At this point, the smart thing to do is to write an English language version of this so people aren’t reliant on Google Translate. Then you can update your CV or resumé to highlight the fact that you’ve done this in English and French. That more than satisfies the “We don’t need French” element, but strengthens your position as a good communicator because people see that you can communicate in English as well.
Still not convinced? Let’s try another example. Let’s say you work in general IT support. As part of your job you have to go around building, rebuilding and fixing desktops. Desktops have BIOSes (well, normally UEFI these days, but that’s splitting hairs) that control the initial boot process. What do you do to the BIOS when you build a PC? Do you set a password? Do you enable secure boot? Do you lock down disk access?
Write down the process that you follow to configure the BIOS and look through the BIOS settings on your standard build. What are the other options available, what are the security implications and what’s the impact on support operations by enabling them? Work through the setting options taking notes along the way of anything that looks like it’s worth doing. Once you have a pile of notes, put this into a set of instructions and take it to your line manager, suggesting this as part of the build process to harden new kit when it arrives. If you can, try to get someone from the security department involved if you work in a bigger company.
Now in all likelihood if you’re working 1st level support this may get brushed off, but that’s fine. If it’s picked up, then great - you’ve just developed an internal hardening guide for new equipment coming in, that’s experience and it belongs on your CV. If you’ve just been given the cold shoulder, take your notes and turn them into a more generalised document you can publish on the Internet. When it comes to publishing take time to explain each security-relevant setting and the impact of leaving this enabled or disabled on both security and IT support. Put it up on your github blog and link to it on your CV.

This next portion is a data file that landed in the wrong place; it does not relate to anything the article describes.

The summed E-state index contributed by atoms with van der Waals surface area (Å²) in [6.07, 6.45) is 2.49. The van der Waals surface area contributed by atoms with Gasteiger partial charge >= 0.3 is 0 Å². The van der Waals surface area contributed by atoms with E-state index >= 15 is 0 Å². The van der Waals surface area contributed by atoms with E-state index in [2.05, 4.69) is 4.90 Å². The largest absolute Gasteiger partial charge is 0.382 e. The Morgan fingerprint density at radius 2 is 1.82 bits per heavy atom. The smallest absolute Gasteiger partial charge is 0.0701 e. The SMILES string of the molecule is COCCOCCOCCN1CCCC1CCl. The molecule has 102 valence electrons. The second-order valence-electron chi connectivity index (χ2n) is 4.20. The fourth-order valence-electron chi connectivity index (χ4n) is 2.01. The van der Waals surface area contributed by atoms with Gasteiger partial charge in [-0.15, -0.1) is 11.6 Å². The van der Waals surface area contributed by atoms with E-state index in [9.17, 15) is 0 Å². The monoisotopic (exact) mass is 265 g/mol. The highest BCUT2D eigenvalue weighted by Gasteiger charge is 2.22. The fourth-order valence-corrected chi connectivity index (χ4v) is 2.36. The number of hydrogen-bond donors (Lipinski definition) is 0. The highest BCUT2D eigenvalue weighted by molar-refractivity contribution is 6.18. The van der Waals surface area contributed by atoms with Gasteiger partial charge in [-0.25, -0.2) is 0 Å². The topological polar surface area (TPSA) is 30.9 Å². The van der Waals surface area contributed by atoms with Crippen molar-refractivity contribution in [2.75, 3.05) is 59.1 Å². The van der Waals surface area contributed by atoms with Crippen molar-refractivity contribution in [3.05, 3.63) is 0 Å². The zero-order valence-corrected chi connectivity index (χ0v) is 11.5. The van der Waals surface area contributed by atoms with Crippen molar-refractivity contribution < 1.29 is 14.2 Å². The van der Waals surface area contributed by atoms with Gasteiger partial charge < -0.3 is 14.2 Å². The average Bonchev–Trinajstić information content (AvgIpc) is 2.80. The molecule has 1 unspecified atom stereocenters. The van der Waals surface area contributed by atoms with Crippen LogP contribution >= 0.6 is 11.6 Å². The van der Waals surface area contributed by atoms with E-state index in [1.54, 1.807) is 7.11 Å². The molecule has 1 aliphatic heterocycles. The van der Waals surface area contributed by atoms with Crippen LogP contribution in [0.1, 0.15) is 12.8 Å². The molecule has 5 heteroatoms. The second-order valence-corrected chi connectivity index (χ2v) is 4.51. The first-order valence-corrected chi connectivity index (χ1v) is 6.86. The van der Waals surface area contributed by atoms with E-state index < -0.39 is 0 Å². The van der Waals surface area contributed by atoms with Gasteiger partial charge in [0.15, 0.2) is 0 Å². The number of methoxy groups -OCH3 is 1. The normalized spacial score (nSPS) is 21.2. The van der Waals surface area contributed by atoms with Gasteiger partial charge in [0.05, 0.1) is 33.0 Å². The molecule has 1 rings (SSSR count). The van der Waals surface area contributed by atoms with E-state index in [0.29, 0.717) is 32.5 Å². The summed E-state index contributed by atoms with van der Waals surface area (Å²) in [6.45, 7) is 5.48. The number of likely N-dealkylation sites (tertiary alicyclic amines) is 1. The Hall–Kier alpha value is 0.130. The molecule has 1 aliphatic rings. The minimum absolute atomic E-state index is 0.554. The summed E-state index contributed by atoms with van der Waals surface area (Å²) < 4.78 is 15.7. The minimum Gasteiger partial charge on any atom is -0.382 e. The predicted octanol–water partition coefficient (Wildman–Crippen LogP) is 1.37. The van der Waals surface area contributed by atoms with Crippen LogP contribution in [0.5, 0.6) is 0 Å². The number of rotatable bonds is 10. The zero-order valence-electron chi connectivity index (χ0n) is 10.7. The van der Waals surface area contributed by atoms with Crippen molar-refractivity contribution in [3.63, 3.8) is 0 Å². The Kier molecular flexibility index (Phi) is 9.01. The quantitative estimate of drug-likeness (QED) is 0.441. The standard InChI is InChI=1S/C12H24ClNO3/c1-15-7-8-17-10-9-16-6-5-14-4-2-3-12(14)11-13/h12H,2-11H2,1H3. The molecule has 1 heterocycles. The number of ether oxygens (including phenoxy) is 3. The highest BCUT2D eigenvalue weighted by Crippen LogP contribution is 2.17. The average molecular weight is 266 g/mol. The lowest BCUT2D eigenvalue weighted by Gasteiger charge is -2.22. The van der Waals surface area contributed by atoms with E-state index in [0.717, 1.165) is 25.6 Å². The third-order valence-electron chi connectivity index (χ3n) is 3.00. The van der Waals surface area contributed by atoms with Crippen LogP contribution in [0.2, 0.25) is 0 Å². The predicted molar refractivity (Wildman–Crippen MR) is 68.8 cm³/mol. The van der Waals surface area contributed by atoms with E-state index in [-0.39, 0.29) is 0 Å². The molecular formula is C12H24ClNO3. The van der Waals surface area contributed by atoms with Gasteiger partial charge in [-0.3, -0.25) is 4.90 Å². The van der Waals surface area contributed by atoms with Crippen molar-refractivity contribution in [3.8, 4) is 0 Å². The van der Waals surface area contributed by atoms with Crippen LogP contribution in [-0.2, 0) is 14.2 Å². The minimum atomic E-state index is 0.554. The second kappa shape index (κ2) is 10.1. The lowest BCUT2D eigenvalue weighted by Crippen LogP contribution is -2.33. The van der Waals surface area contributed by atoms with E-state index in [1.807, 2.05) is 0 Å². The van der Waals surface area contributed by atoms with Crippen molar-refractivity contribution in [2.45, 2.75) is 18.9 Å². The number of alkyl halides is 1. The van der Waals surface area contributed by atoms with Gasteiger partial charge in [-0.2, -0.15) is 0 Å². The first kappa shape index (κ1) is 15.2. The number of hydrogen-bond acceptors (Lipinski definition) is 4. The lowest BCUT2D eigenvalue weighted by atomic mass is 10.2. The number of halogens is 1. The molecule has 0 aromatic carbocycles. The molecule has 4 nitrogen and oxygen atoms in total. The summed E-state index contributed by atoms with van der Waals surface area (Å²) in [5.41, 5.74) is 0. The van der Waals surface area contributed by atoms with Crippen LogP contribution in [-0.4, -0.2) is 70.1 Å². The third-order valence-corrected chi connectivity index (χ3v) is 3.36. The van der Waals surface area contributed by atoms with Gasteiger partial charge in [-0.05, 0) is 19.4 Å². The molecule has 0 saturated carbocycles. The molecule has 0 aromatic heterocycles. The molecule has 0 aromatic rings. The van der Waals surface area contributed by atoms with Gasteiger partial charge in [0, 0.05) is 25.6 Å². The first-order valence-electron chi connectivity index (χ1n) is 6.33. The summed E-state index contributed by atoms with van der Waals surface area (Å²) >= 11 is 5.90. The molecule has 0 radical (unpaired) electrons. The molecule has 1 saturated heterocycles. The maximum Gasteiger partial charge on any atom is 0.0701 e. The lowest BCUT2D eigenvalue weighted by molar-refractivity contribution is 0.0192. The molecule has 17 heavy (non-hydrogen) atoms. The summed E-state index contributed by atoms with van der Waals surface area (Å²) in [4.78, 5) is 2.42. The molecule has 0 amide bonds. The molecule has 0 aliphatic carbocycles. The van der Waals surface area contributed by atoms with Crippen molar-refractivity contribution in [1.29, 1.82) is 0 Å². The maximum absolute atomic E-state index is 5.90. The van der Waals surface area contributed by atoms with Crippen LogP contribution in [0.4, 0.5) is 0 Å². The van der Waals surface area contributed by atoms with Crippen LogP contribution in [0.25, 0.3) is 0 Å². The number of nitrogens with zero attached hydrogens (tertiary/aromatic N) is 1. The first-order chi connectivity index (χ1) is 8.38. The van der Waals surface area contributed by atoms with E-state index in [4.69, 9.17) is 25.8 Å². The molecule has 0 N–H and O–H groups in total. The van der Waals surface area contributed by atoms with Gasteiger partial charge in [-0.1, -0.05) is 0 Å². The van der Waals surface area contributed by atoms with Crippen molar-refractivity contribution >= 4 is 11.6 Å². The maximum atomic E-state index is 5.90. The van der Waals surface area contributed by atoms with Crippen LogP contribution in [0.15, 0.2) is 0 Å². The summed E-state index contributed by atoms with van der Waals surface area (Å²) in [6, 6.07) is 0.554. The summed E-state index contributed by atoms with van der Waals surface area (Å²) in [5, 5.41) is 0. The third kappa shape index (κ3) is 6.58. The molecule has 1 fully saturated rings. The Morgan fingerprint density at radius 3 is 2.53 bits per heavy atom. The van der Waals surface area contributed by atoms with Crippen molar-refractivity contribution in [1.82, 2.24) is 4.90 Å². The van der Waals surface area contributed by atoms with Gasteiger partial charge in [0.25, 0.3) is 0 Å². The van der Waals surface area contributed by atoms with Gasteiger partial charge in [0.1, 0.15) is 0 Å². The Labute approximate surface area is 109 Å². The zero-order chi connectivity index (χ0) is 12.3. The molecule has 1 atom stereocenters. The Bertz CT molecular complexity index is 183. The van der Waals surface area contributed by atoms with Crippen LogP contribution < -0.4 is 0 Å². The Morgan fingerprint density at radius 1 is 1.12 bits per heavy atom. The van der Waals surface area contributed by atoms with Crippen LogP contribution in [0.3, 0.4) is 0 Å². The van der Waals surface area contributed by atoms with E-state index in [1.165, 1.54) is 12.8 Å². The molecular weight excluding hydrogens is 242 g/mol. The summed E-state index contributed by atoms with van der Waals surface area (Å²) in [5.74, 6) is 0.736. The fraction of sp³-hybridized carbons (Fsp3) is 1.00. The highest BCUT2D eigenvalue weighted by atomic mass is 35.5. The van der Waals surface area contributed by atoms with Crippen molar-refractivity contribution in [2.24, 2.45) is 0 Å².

“Highlight experience in for the job you want, even if it comes from outside of the job you have”
You might think that this all seems a little lame, and that employers are only interested in the latest technology or zero-day exploits. That’s simply untrue. In both of the examples above I’ve highlighted ways that you can use your experience to show off your ability to communicate solid recommendations for improved security. If you think that’s not an essential skill for anyone in information security, you’re wrong. Most of your time will be spent trying to explain things in terms laypeople can understand. There’s even an entire information security project just for analogies.
Not everything you do has to be security related, but just because security isn’t a core part of your day job doesn’t mean you can’t cherry pick opportunities to show off your skills in ways that will make you stand out. Just as you dress for the job you want, not for the job you have you should highlight experience in for the job you want, even if it comes from outside of the job you have.
Take a look at what you’ve already done and see how you can pitch that in information security terms on your CV. Writing about the security specific aspects of your security experiences or recording screencasts provide an easy way for potential employers to verify your understanding, even if you think it’s nothing special. Once you’ve found some experiences, written about them and updated your CV, you might want to find out more about how to structure your CV. I cover this on day 3 of my free 30 day online email course. If you’d like to give it a try, sign up using the form below.